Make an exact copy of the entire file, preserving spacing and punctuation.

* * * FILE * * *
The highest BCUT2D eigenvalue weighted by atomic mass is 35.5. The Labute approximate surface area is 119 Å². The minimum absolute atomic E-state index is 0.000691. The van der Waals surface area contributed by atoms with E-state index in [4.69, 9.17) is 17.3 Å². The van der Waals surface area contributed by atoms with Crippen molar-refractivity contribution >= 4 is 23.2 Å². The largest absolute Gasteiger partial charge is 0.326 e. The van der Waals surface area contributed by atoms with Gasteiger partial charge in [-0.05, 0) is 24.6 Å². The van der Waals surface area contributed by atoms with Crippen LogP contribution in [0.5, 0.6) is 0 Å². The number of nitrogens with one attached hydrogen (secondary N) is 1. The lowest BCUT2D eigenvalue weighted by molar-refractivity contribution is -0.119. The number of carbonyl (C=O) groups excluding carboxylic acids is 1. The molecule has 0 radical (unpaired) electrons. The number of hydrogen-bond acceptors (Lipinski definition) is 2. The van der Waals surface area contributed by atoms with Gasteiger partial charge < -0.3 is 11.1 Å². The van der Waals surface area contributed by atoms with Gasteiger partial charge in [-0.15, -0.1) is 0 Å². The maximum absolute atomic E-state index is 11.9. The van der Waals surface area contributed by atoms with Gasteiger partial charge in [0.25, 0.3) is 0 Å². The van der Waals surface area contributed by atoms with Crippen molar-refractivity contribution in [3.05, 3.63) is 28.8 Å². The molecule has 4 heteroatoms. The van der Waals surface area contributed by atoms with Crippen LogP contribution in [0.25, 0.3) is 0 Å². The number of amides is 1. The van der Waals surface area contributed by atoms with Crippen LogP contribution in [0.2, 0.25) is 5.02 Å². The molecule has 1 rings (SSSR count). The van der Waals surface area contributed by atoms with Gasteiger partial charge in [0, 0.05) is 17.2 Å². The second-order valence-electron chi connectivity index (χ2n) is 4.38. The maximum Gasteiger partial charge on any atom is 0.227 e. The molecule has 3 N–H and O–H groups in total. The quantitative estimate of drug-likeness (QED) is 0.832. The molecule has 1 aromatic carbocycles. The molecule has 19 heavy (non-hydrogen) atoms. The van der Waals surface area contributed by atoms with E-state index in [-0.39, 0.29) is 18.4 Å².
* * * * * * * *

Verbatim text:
The highest BCUT2D eigenvalue weighted by atomic mass is 35.5. The Labute approximate surface area is 119 Å². The minimum absolute atomic E-state index is 0.000691. The van der Waals surface area contributed by atoms with E-state index in [4.69, 9.17) is 17.3 Å². The van der Waals surface area contributed by atoms with Crippen molar-refractivity contribution >= 4 is 23.2 Å². The largest absolute Gasteiger partial charge is 0.326 e. The van der Waals surface area contributed by atoms with Gasteiger partial charge in [-0.05, 0) is 24.6 Å². The van der Waals surface area contributed by atoms with Crippen LogP contribution in [0.5, 0.6) is 0 Å². The number of nitrogens with one attached hydrogen (secondary N) is 1. The lowest BCUT2D eigenvalue weighted by molar-refractivity contribution is -0.119. The number of carbonyl (C=O) groups excluding carboxylic acids is 1. The molecule has 0 radical (unpaired) electrons. The number of hydrogen-bond acceptors (Lipinski definition) is 2. The van der Waals surface area contributed by atoms with Gasteiger partial charge < -0.3 is 11.1 Å². The van der Waals surface area contributed by atoms with Gasteiger partial charge in [-0.15, -0.1) is 0 Å². The maximum absolute atomic E-state index is 11.9. The van der Waals surface area contributed by atoms with Gasteiger partial charge in [0.25, 0.3) is 0 Å². The van der Waals surface area contributed by atoms with Crippen molar-refractivity contribution in [3.05, 3.63) is 28.8 Å². The molecule has 4 heteroatoms. The van der Waals surface area contributed by atoms with Crippen LogP contribution in [0.25, 0.3) is 0 Å². The number of amides is 1. The van der Waals surface area contributed by atoms with Crippen LogP contribution in [0.2, 0.25) is 5.02 Å². The molecule has 1 rings (SSSR count). The van der Waals surface area contributed by atoms with Gasteiger partial charge in [0, 0.05) is 17.2 Å². The second-order valence-electron chi connectivity index (χ2n) is 4.38. The maximum Gasteiger partial charge on any atom is 0.227 e. The molecule has 3 N–H and O–H groups in total. The quantitative estimate of drug-likeness (QED) is 0.832. The molecule has 1 aromatic carbocycles. The molecule has 19 heavy (non-hydrogen) atoms. The van der Waals surface area contributed by atoms with E-state index in [-0.39, 0.29) is 18.4 Å².